Still, at least I have managed to get to work, and was only a few minutes late just one day this week. Many of my colleagues have just given up the fight and gone home - although I have to say these are mostly folk who come by car. One of them told me it took her three and a half hours to drive three kilometres. Makes you wonder why she didn't just get out and walk. She might have got somewhere instead of looking wistfully at the queue of lights in front of her.

Anyhow, this is condition normal every year. We get a few grains of snow and the world comes to a grinding halt. I just don't understand it. I mean it's not as if snow is so unusual. We've certainly had a spell of it every year since I've been here.

It always makes me laugh because the locals are very keen to tell me me we don't really have winter in NL. Then they act all surprised when year after year, the temperature plummets in January and the white blanket descends. The thing is, folks, it does happen. Every year! Not for long, I grant you. Probably no more than a couple of weeks, but surprise surprise, it's not a rare occasion. So why does everything go belly up and totally haywire? And why are the train services and buses not prepared the way they are in other cold countries? My Russian and Polish friends here think it's hysterical and are totally bemused by the chaos that ensues after our annual 'episnowed'.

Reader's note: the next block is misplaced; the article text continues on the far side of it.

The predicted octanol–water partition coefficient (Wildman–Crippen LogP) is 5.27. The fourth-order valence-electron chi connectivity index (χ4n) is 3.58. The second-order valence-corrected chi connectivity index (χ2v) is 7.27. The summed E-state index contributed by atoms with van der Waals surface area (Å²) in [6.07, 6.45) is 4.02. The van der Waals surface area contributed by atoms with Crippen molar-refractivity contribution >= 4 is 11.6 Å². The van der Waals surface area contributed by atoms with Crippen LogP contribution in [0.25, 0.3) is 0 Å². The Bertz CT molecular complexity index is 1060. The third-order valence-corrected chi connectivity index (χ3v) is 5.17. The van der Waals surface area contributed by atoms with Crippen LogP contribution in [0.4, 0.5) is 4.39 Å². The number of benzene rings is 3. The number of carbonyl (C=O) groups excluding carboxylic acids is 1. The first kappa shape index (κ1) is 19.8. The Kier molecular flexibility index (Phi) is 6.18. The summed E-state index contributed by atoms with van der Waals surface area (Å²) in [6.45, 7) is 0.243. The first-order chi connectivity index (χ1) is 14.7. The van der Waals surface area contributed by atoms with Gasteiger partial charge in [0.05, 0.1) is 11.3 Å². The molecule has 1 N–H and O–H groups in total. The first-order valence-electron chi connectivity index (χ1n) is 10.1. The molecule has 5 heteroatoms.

A smattering of snow creates its own hazards on board

But forget the adventures in transport for a moment. The fun part of this for me is negotiating the boat. If you have a look at the few pics I've posted here, you'll notice it's no small endeavour getting on and off in this kind of weather. It's like crossing the great divide where the risk of slithering off into the icy depths of the harbour becomes the daily challenge. Maybe that's why I'm a bit bemused by all the other fuss. When you have this as your daily yardstick, all the rest seems a bit paltry...doesn't it?